According to reports, the Bush team is working the phones hard today in order to get key congressional leaders on board for what appears to be a draft agreement with the Iraqis. Not sure you’ll hear John McCain bragging too effusively on this one: it apparently includes a hard timeline for withdrawal, and cedes some legal authority over US troops to the Iraqis:
Emphasis mine: The Bush administration has launched a top-level lobbying campaign to persuade skeptical U.S. lawmakers and disapproving Iraqi politicians to support a security agreement governing the continued presence of American troops in Iraq.
Although congressional approval is not legally required, U.S. lawmakers’ support is considered crucial for an agreement to go forward. In Iraq, where the deal must pass through several complex layers of approval, the going is considered even tougher.
Secretary of Defense Robert Gates, Secretary of State Condoleezza Rice and Bush’s national security adviser, Stephen Hadley, are reaching out to key members of the House and Senate. Rice also is pressing senior Iraqi leaders to accept the deal.
The agreement includes a timeline for U.S. withdrawal by 2012 and a crucial but unpopular compromise that gives Iraq limited ability to try U.S. contractors or soldiers for major crimes committed off-duty and off-base, officials said Thursday. (snip)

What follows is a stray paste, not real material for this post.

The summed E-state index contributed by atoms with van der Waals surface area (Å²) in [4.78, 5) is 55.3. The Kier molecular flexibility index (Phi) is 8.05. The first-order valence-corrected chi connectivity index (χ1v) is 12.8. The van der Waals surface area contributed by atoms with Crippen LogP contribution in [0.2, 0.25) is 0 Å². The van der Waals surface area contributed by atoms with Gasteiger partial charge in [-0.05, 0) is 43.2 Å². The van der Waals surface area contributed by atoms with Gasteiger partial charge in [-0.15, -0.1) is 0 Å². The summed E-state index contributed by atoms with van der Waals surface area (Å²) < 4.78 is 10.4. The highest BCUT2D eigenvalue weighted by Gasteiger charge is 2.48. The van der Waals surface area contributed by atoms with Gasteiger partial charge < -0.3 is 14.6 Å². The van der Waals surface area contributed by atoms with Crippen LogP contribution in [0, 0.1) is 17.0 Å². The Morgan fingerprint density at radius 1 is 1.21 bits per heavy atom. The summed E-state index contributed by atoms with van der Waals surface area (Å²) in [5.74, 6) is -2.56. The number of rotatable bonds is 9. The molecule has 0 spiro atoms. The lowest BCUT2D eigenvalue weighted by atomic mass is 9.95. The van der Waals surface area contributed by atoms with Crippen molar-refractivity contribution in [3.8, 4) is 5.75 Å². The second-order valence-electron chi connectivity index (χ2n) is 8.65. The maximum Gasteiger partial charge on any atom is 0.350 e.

Other provisions of the draft give Iraqis a far greater role in U.S. military operations than at any time during the nearly six-year war. American troops would no longer be allowed to detain suspects or search homes without Iraqi legal authorization except in active combat. In addition, anyone detained by the Americans must be handed over to the Iraqis within 24 hours, and all detainees currently held by the U.S. must be released or transferred to Iraqi control.
UPDATE: Meanwhile, daily life is so “normal” in Iraq that in the last week more than 6,000 Iraqi Christians have been forced to flee their homes out of fear of Muslim extremists. These mostly Chaldean Christians have been on the run, really, since the war began, but this enclave in Mosul — home to an estimated 50,000 Christians — has accelerated into a more intensified, targeted harassment campaign just recently. In one NYT report, critics decried what they called a “cover-up” of the real security situation there:
“For Christians in Mosul this is a time for tears, because from the beginning we did not get support, least of all from state officials,” Msgr. Shlemon Warduni, the auxiliary bishop of the Chaldean Patriarchate, told the Shiite delegation during a meeting on Tuesday at the Virgin Mary Church in eastern Baghdad. “The government acted only belatedly,” he said.